According to a March Gallup poll, Americans worry about health care more than any other issue. The poll found that 55 percent of Americans worry about the availability and affordability of healthcare, and only 23 percent worry about it a little or not at all.
Pittsburgh and Allegheny County officials seem to understand this. Last week, both Pittsburgh City Council and Allegheny County Council passed resolutions asking federal and state officials
to take steps to pass a universal, single-payer health-care system.
Allegheny County Councilor Anita Prizio sponsored the single-payer resolution and it passed with a 10-4 vote. Prizio is a member of the Democratic Socialists of America, but even the chamber’s more moderate Democrats supported the resolution.
“Our healthcare system is in crisis and in my humble opinion, a publicly funded and privately delivered (expanded and improved Medicare for All) system will insure everyone has guaranteed comprehensive health care coverage,” she said in a statement.
Prizio noted the U.S. spends nearly twice as much on health care compared to other developed countries. She said a system that rewards profits over care is burdensome to the American people.
Pittsburgh City Councilors Corey O’Connor and Darlene Harris introduced a single-payer resolution that also passed the chamber. O’Connor said it’s imperative to have local government advocate for universal health care.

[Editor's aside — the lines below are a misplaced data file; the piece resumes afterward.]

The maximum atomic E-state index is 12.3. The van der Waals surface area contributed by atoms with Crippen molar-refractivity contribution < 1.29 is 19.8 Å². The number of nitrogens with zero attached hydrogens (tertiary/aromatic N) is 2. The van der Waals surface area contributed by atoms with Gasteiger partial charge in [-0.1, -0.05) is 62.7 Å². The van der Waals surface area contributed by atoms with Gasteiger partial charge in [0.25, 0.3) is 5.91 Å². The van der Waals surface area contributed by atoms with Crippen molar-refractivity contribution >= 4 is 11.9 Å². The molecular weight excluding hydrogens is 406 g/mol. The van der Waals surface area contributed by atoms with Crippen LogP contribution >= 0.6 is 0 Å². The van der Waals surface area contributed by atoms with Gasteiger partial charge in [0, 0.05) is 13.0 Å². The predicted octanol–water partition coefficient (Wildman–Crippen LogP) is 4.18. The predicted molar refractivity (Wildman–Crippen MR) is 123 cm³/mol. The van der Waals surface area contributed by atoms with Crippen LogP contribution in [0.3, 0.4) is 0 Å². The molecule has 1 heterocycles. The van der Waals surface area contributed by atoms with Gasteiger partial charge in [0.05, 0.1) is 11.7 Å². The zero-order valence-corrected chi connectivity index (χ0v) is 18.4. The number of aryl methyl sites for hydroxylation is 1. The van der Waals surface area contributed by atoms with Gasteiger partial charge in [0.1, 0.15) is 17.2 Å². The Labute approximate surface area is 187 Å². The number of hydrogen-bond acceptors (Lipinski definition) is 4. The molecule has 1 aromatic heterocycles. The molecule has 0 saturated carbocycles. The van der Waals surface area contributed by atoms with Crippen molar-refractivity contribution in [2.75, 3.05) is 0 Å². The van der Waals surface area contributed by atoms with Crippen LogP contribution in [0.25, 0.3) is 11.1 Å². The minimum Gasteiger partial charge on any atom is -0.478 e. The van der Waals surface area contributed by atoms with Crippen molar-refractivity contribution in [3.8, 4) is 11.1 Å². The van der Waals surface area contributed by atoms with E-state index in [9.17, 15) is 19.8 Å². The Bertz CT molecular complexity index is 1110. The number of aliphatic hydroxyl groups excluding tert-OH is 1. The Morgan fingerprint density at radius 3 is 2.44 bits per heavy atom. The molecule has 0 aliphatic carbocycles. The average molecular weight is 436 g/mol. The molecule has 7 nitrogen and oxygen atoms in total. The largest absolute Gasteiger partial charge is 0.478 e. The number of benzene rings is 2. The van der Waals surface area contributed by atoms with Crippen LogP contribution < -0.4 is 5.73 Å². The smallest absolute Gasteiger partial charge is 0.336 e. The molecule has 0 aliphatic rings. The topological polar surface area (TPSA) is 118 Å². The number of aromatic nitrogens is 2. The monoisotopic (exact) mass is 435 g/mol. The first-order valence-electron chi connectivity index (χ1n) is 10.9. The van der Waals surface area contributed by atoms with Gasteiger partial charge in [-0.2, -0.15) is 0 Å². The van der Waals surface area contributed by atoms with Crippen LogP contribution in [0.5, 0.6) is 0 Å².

"It's important that the City and County push this issue at the same time to support the bills in the Pennsylvania General Assembly and the United States Senate. We want to send the message that all of our residents need high-quality health care regardless of their income."
A single-payer health-care system started to gain popularity during the presidential run of U.S. Sen. Bernie Sanders (I-Vermont). It has since gained popularity among Democrats. Most Democratic U.S. representatives in Pennsylvania
support a single-payer system.
The local chapter of the Green Party also supports single-payer health care and is hopeful it will become a reality.
"I am very happy to see these resolutions in support of common sense health care policy,” said Jay Walker, Green Party candidate for Pennsylvania's 23rd state House district. “Our legislators in Harrisburg and Washington should listen to our local elected officials by working to move these bills forward."
Moreover, local political activists say the backing of local elected officials matches the growing support of single-payer health care from everyday citizens.
James Todd is the chair of Pittsburgh DSA’s Health Justice Committee. He has been canvassing voters in Pittsburgh about single-payer health care. He says most people he talks to already support the system. Some Pittsburghers were even recently arrested
in Harrisburg, while protesting for universal health care.
“In my experience in canvassing, it’s a really positive thing,” says Todd. “It’s easy to canvass for. Most people are supportive and those that aren’t are on the fence and open to it.”